Sterling A. Brown: A Man Who Stuck Through The Tough Times
Hari Demirev



Sterling A. Brown was born on May 1, 1901 in Washington D.C. ( His father was a former slave, but his mother was an educated woman who had graduated from Fisk University and Oberlin College (Resiwig). He went to Williams College and graduated in 1922, continuing his studies at Harvard University. While he was at these universities he explored jazz and blues music, which at the time were considered to be illegitimate and were mostly scorned by society. In 1923 he graduated from Harvard University with a master’s in English (Tidwell). Brown first taught at Virginia Seminary and College in 1923, after he graduated from college. He stayed at this job for three years, and during this time he met his future wife and caretaker of his two adopted children, Daisy Turnbull. After this job, Brown taught at Lincoln University for two years and then settled at Howard University for forty years. During this time, he took a break to work on his doctorate at Harvard (Resiwig). During these several teaching jobs, Brown taught African American literature and folklore (This Date in Black History - May 1).

In 1932 Brown published his first book of poems, Southern Road (Tidwell). During the rest of the 1930s, Brown wrote a column for Opportunity and also reviewed various plays, films, and novels. During these years he also contributed greatly to The Negro in Virginia. Mid 1935 came, and in 1935 Brown’s second book of poetry, No Hiding Place, was rejected by publishers. This event in his life greatly depressed Brown and he made no further attempts to publish his poetry, though occasionally some of his works would appear in magazines and journals. In 1937 Brown successfully published The Negro in American Fiction and Negro Poetry and Drama. In 1955 Brown wrote The New Negro in Literature, which argued that the Harlem Renaissance should have been given a different name. Shortly after this in 1969, Brown retired from Howard University. In 1975, his book of poetry The Last Ride of Wild Bill and Eleven Narrative Poems was published (Resiwig). Brown’s wife, Daisy Brown, died in 1979 and he went to live with his sisters. He suffered from severe Leukemia and died on January 13, 1989 (Tidwell).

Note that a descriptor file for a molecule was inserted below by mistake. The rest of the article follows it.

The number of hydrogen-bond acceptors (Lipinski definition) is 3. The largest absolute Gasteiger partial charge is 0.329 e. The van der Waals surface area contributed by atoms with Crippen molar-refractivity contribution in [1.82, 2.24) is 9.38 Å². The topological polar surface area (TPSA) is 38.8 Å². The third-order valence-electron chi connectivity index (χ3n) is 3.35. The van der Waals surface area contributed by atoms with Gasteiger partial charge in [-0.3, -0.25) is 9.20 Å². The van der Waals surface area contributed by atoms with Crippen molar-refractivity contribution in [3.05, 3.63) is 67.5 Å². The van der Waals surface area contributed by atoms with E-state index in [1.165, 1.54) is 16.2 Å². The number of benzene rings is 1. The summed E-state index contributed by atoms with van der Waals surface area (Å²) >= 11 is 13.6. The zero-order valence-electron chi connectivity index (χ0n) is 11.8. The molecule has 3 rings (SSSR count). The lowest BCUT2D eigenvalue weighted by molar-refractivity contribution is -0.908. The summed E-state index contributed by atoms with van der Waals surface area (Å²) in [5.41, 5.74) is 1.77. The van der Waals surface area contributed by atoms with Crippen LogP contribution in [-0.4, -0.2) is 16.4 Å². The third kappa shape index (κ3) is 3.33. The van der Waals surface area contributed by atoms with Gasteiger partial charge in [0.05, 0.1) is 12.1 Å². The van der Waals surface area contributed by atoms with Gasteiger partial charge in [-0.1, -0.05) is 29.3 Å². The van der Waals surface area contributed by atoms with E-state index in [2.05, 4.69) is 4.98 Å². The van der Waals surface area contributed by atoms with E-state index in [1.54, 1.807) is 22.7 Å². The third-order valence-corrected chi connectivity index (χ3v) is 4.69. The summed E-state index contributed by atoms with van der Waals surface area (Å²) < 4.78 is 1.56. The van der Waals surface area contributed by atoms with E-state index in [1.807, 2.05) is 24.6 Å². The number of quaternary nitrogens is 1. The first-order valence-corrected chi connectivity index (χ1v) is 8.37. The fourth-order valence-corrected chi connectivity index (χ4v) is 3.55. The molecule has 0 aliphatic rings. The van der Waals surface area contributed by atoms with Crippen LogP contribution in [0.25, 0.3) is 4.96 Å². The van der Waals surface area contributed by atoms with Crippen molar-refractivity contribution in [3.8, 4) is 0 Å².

Brown’s life was very influential to many people. His various works about African Americans in literature and other cultural fields showed African Americans that their race could make a change and a difference in the world. Sterling A. Brown fits into the Harlem Renaissance in a big way because he had immense racial pride. He used his position as a powerful poet to show people what kind of poetry African Americans can create, and how original it is. He was very important to the Harlem Renaissance as well as to empowering African Americans around the world.

Poetry Analysis

Riverbank Blues

By Sterling A. Brown

A man git his feet set in a sticky mudbank,
A man git dis yellow water in his blood,
No need for hopin', no need for doin',
Muddy streams keep him fixed for good.

Little Muddy, Big Muddy, Moreau and Osage,
Little Mary's, Big Mary's, Cedar Creek,
Flood deir muddy water roundabout a man's roots,
Keep him soaked and stranded and git him weak.

Lazy sun shinin' on a little cabin,
Lazy moon glistenin' over river trees;
Ole river whisperin', lappin' 'gainst de long roots:
"Plenty of rest and peace in these . . ."

Big mules, black loam, apple and peach trees,
But seems lak de river washes us down
Past de rich farms, away from de fat lands,
Dumps us in some ornery riverbank town.

Went down to the river, sot me down an' listened,
Heard de water talkin' quiet, quiet lak an' slow:
"Ain' no need fo' hurry, take yo' time, take yo'
time . . ." Heard it sayin'--"Baby, hyeahs de way life go . . ."

Dat is what it tole me as I watched it slowly rollin',